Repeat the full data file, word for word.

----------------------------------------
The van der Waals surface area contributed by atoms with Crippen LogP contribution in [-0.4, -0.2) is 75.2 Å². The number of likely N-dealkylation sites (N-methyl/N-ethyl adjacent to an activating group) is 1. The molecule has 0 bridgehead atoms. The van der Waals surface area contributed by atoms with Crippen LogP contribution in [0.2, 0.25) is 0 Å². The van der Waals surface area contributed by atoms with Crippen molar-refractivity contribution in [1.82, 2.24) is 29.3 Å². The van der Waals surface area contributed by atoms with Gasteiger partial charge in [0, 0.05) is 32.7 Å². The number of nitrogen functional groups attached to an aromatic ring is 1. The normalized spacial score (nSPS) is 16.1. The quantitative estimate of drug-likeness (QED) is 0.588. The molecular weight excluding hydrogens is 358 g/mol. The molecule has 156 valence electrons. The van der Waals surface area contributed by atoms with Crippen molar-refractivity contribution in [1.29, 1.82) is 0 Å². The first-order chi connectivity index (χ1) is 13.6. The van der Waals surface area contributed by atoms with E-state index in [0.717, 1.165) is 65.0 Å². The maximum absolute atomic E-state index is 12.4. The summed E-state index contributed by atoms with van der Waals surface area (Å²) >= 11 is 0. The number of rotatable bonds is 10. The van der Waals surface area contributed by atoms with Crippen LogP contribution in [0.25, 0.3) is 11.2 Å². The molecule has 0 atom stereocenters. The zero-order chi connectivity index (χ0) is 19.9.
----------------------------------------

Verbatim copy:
The van der Waals surface area contributed by atoms with Crippen LogP contribution in [-0.4, -0.2) is 75.2 Å². The number of likely N-dealkylation sites (N-methyl/N-ethyl adjacent to an activating group) is 1. The molecule has 0 bridgehead atoms. The van der Waals surface area contributed by atoms with Crippen LogP contribution in [0.2, 0.25) is 0 Å². The van der Waals surface area contributed by atoms with Crippen molar-refractivity contribution in [1.82, 2.24) is 29.3 Å². The van der Waals surface area contributed by atoms with Gasteiger partial charge in [0, 0.05) is 32.7 Å². The number of nitrogen functional groups attached to an aromatic ring is 1. The normalized spacial score (nSPS) is 16.1. The quantitative estimate of drug-likeness (QED) is 0.588. The molecular weight excluding hydrogens is 358 g/mol. The molecule has 156 valence electrons. The van der Waals surface area contributed by atoms with Crippen molar-refractivity contribution in [1.29, 1.82) is 0 Å². The first-order chi connectivity index (χ1) is 13.6. The van der Waals surface area contributed by atoms with E-state index in [0.717, 1.165) is 65.0 Å². The maximum absolute atomic E-state index is 12.4. The summed E-state index contributed by atoms with van der Waals surface area (Å²) >= 11 is 0. The number of rotatable bonds is 10. The van der Waals surface area contributed by atoms with Crippen LogP contribution in [0.25, 0.3) is 11.2 Å². The molecule has 0 atom stereocenters. The zero-order chi connectivity index (χ0) is 19.9.